Few things can bring on dismissive eye-rolling in a sophisticated consumer like a luxury-goods giant talking about social responsibility and sustainable production. Inevitably, suspicions of ‘greenwashing’ and token gestures are quick to surface. Yet something of substance does seem to be happening.
At one end of the spectrum, luxury powerhouses such as the Kering group, LVMH, Burberry and Hermès are beginning to integrate sustainability strategies into the mechanics of their businesses; and at the other, a clutch of innovative brands is emerging that has successfully fused ethical values with smart design.
As our demands for transparency increase, sustainability – what used to be seen as a dry, technical issue involving complex studies of biodiversity and supply chains – is even becoming sexy. The results can be seen in Gucci’s bags crafted in heavy-metal-free tanned leather, Warby Parker’s eyewear (for every pair purchased, funds are donated to non-profit partners to supply free eye care to people in need) and Patagonia’s recycled Yulex bio-rubber wetsuits. There is also an increasing openness to new ways of doing things and the forging of new connections between businesses, NGOs and universities.
Luxury fashion is still often perceived as wasteful, irrelevant and indulgent, and the turnover of trends that is necessary to make fashion happen appears antithetical to the principles of sustainability.
But the smarter businesses are trying to tell and sell a different story, broadening the definition of quality to include environmentally and socially positive methods of production as well as focusing on innovative design, craftsmanship and fine materials.
That investment purchase could now be a positive acquisition that safeguards the environment rather than destroys it. As Professor Dilys Williams, director of the Centre for Sustainable Fashion at the London College of Fashion, says, ‘Sustainability is a hugely complex discipline. It is technical, mathematical and psychological, and it is also about economics. Fashion is about navigating how we live today – it is a snapshot of our world. Fashion and sustainability have to be a good match.’
The impetus to make a meaningful match galvanised François-Henri Pinault, CEO of Kering – which own Gucci, Saint Laurent and Bottega Veneta among other brands – into hiring a chief sustainability officer in 2012. Marie-Claire Daveu, formerly of the French Ministry of Ecology, is now three years into the newly created role. ‘Sustainability is the most important issue of our century,’ says Daveu unequivocally. ‘My role is to provide an overview, a strategy, a vision and create an action plan. If we are speaking about a vision, for Pinault it is about putting sustainability at the core of the business strategy.’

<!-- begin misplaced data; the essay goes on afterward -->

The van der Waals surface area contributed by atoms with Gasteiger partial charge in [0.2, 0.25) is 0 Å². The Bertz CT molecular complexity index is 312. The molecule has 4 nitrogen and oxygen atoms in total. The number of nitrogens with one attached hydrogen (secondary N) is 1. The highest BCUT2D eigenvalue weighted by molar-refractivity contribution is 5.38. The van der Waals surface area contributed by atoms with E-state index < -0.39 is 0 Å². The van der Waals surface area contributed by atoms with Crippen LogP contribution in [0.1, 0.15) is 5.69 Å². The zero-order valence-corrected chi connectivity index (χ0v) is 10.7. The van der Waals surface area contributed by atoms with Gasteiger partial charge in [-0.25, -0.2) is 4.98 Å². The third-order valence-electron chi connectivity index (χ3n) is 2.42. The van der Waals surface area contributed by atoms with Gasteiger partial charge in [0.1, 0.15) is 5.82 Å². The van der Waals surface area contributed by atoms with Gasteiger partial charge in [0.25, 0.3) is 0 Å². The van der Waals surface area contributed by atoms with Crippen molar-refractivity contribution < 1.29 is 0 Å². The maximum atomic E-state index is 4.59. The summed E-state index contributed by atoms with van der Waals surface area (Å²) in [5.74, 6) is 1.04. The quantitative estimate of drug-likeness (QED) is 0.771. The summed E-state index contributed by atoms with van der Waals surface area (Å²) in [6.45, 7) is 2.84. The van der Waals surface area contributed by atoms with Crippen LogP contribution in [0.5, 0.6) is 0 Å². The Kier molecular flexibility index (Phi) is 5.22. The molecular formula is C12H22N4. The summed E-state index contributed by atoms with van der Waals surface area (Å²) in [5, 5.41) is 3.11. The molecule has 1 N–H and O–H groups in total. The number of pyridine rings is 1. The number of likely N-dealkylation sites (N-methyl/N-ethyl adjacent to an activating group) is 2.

Daveu knows there are no quick fixes. ‘While sustainability is without doubt a business opportunity, it is fraught with challenges and unknowns,’ she says. ‘As such, it is a journey – no matter the size of the business – and it takes time. What is essential is to act and to make a start in areas where positive results can be achieved. Once you start looking at your business through the lens of sustainability, you will see that businesses touch the environment and deal with people and communities at every step of their complex supply chains. Prioritisation and focus are essential.’
In spring 2012, Pinault announced an action plan with key targets including the reduction of CO2 emissions and water consumption at the top of the agenda. Environmental footprint is measured at every level, from cattle farming to production. A Materials Innovation Lab was founded in 2013 and this year sees the implementation of EP&L (environmental profit and loss) accounting across all brands.
It is Daveu and her team’s job to make this mind-boggling amount of data tangible to the CEOs atop Kering’s family of brands. ‘You have to be able to identify weaknesses and strengths and make a strategy for investment and implementation of the most efficient methods,’ says Daveu. ‘It is about developing a common language with the financial team. Talking about biodiversity with a CFO is not that easy. But when you speak in monetary terms, it’s very useful.’
Kering is an important test case of sustainability in action because of its size and the diversity of its brands. What is good practice for Gucci might not make sense for Saint Laurent or Brioni. Brand-specific plans have to be drawn up. In 2014, achievements included introducing LED lighting in Saint Laurent stores; the use of sustainable wool at Stella McCartney; and the aforementioned heavy-metal-free tanning at Gucci.
These may seem like small alterations but Daveu is evangelical about the power of change, even if it is incremental, and the power of fashion to change mindsets. ‘Luxury sets the trends, but in order to change the paradigm we need to engage more people,’ she says. Sharing information, she insists, is essential, even if its runs counter to ingrained thinking for the luxury goods groups.
LVMH runs its LIFE programme (LVMH Indicators for the Environment) across its five business groups: wines and spirits; fashion and leather goods; perfumes and cosmetics; watches and jewellery; and selective retailing. The initiative, set in motion in 2011, identifies key areas including eco design, raw materials and supply chains, material traceability, supplier relations, reduction of greenhouse gases, product longevity and customer information. Last year the programme, overseen by Sylvie Bénard, director of environment at LVMH, was incorporated into the strategy of all the maisons. Bernard Arnault, CEO of LVMH, refers to the value of sustainability as ‘intangible capital’ and ‘paramount for future success’.